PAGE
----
On Aug. 4, 2014, a dam at a tailings pond at the Mount Polley Mine failed, releasing more than 21 million cubic metres of wastewater, contaminated sand and debris into nearby lakes, creeks and rivers.
On Nov. 30, 2015, the Chief Inspector of Mines released his final report on the investigation of the spill. The 200+ page report covers, among other things, the root causes of the release and includes recommendations for mine operators, the mining industry, professional organizations and regulators. Some of these findings have value for all workplaces regardless of industry sector.
Root Causes of Spill
The investigation found that the root causes of this event were organizational:
- Mistaken belief that adequate foundation studies were completed
- Misplaced faith in the “Factor of Safety” that resulted
- Overconfidence in the reliance on professional judgment
- A narrow planning perspective in mine management
- Failure to adequately understand and act on risk.
More specifically, as to the mining company, the inspector found that:
- It was the company’s responsibility to maintain a safe structure, irrespective of its reliance on external geotechnical engineering expertise. But it didn’t fulfill this responsibility.
- Delegation of engineering tasks to a contractor with the skills, knowledge and abilities to perform a required task—even when the contractor is licensed and regulated as a professional engineer—doesn’t release the mine from this responsibility.
- The company didn’t recognize the risk of the excavation for the buttress foundation, resulting in a small reduction in the Factor of Safety.
- The company didn’t identify or manage risks associated with changing engineers of record at the tailings storage facility.
- Employees identified concerns regarding steep slope, dam construction material availability, buttress sub-excavation, and supervision but these issues weren’t elevated for action by senior management.
- The mine failed to conduct a risk assessment, which may have been sufficient to identify concerns about the steep geometry, the toe sub-excavation left open and unfilled, and the absence of sufficient site investigations.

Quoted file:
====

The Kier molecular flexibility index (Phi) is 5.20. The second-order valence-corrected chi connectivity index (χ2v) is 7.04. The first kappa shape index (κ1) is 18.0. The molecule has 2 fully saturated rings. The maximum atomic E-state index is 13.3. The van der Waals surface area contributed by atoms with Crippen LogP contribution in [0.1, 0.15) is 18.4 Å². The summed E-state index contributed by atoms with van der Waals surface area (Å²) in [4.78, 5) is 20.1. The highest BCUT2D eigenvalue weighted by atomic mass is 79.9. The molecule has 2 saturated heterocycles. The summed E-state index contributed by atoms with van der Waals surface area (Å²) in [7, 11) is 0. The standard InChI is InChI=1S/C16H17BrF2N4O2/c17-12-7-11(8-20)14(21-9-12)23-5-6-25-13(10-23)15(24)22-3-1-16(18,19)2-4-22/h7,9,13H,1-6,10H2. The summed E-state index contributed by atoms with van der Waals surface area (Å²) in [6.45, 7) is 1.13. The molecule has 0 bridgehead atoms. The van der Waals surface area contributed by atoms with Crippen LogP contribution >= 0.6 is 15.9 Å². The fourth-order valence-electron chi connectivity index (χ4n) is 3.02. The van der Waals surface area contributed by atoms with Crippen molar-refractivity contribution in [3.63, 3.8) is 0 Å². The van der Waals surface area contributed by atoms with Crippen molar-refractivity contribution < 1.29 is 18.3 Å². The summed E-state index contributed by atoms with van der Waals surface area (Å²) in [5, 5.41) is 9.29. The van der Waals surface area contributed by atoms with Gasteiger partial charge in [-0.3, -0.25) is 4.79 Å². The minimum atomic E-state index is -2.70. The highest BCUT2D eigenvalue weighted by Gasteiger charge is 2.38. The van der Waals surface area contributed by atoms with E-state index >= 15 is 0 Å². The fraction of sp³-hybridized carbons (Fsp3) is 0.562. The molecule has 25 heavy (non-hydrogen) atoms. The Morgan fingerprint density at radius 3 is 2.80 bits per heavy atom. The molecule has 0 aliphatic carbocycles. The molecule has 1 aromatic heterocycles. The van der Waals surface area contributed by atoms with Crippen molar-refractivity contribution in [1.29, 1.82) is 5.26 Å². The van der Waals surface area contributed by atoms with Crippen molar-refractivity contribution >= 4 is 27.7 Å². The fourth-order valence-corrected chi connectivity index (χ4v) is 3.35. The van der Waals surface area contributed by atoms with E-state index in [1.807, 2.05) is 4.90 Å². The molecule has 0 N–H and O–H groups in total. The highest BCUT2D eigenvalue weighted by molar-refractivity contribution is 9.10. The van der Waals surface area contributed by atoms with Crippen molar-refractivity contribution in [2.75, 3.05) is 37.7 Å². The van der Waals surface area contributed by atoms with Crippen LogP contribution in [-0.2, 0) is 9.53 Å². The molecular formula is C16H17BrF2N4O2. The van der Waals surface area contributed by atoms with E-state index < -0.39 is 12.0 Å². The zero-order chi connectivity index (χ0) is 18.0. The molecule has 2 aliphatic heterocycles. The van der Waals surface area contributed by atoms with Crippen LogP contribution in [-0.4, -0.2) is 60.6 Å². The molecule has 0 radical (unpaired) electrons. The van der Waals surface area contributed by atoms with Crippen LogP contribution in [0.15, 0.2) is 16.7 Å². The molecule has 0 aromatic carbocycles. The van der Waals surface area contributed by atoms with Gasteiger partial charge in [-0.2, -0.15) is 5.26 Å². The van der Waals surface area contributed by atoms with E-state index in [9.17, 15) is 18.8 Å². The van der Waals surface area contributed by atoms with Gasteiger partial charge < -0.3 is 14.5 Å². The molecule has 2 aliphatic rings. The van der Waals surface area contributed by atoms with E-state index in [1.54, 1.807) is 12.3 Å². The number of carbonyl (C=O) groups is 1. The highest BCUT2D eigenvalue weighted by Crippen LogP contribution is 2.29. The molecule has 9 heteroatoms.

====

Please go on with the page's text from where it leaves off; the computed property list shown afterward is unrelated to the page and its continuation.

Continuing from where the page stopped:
The inspector’s recommendations for the mining company, which could apply to other companies, focus on these areas:
Operations manual. The mine manager should ensure that the Operation, Maintenance and Surveillance manual complied with applicable guidelines and includes an annual risk assessment/risk management plan. And the emergency response section of the manual should be written so that it can be effectively utilized during an emergency and be integrated into the Mine Emergency Response Plan. The inspector noted that an effective and well-implemented operations manual will make all related personnel more attuned to hazard identification and mitigation, knowledgeable in potential downstream consequences and capable in emergency response.
Emergency response plan. An effective emergency response plan gives responding site personnel an actionable plan to implement during an emergency, which can be key to protecting lives and the environment. To that end, the inspector recommended that the mine manager ensure that the Mine Emergency Response Plan:
- Adheres to applicable regulations
- Is maintained on a regular basis for currency
- Incorporates appropriate response measures to emergencies
- Is written and distributed in such format as to serve as a procedural guide during an emergency or other event.
In addition, emergency response plans should be practiced and integrated across possible eventualities at the site allowing for coordination of resources. Training should also be provided to improve effective emergency response. (See, Emergency Response Plan Checklist)
Risk recognition. All mine personnel have a role to play in recognizing and reporting risk conditions, especially those that could affect health, safety and environmental protection, and should be educated in the recognition of conditions and events that could impact safety or violate permits, laws and regulations. An effective reporting mechanism for employees’ safety or environmental concerns about the workplace—whether directly or anonymously—should be established, implemented and monitored.
For information on preventing spills such as this one and responding when they do happen, see:
- 6 steps to take to create a spill prevention plan
- Answers to 11 frequently asked questions about responding to spills
- Model spill response and reporting policy
- Environmental incident reporting checklist.